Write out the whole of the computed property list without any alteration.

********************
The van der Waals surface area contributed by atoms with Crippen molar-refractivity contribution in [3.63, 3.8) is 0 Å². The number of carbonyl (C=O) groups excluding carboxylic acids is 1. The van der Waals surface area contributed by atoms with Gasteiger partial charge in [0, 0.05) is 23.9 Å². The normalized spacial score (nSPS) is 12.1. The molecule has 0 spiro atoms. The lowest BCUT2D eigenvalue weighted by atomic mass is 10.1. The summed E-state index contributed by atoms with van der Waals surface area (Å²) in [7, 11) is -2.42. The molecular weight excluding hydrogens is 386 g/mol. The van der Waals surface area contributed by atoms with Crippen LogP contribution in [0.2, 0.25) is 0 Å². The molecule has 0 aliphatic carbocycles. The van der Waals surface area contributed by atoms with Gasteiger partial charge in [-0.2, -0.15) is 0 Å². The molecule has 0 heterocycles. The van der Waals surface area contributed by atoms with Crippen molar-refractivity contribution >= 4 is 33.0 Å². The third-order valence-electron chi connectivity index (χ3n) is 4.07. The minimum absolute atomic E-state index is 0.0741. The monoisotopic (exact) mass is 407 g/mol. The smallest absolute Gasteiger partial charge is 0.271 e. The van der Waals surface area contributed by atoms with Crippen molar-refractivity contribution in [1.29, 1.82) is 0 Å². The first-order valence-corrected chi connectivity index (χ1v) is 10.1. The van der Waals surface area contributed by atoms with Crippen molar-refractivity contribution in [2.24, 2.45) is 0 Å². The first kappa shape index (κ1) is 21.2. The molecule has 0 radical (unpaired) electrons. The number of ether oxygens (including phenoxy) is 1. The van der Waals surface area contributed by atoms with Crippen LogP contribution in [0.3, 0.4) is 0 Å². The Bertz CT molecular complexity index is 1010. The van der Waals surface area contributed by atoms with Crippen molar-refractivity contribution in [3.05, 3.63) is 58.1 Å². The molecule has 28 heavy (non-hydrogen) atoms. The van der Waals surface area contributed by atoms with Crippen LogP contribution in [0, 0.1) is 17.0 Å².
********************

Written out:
The van der Waals surface area contributed by atoms with Crippen molar-refractivity contribution in [3.63, 3.8) is 0 Å². The number of carbonyl (C=O) groups excluding carboxylic acids is 1. The van der Waals surface area contributed by atoms with Gasteiger partial charge in [0, 0.05) is 23.9 Å². The normalized spacial score (nSPS) is 12.1. The molecule has 0 spiro atoms. The lowest BCUT2D eigenvalue weighted by atomic mass is 10.1. The summed E-state index contributed by atoms with van der Waals surface area (Å²) in [7, 11) is -2.42. The molecular weight excluding hydrogens is 386 g/mol. The van der Waals surface area contributed by atoms with Crippen LogP contribution in [0.2, 0.25) is 0 Å². The molecule has 0 aliphatic carbocycles. The van der Waals surface area contributed by atoms with Gasteiger partial charge in [-0.2, -0.15) is 0 Å². The molecule has 0 heterocycles. The van der Waals surface area contributed by atoms with Crippen molar-refractivity contribution >= 4 is 33.0 Å². The third-order valence-electron chi connectivity index (χ3n) is 4.07. The minimum absolute atomic E-state index is 0.0741. The monoisotopic (exact) mass is 407 g/mol. The smallest absolute Gasteiger partial charge is 0.271 e. The van der Waals surface area contributed by atoms with Crippen molar-refractivity contribution in [1.29, 1.82) is 0 Å². The first-order valence-corrected chi connectivity index (χ1v) is 10.1. The van der Waals surface area contributed by atoms with Crippen molar-refractivity contribution in [2.24, 2.45) is 0 Å². The first kappa shape index (κ1) is 21.2. The molecule has 0 radical (unpaired) electrons. The number of ether oxygens (including phenoxy) is 1. The van der Waals surface area contributed by atoms with Crippen LogP contribution in [0.3, 0.4) is 0 Å². The Bertz CT molecular complexity index is 1010. The van der Waals surface area contributed by atoms with Crippen molar-refractivity contribution in [3.05, 3.63) is 58.1 Å². The molecule has 28 heavy (non-hydrogen) atoms. The van der Waals surface area contributed by atoms with Crippen LogP contribution in [0, 0.1) is 17.0 Å².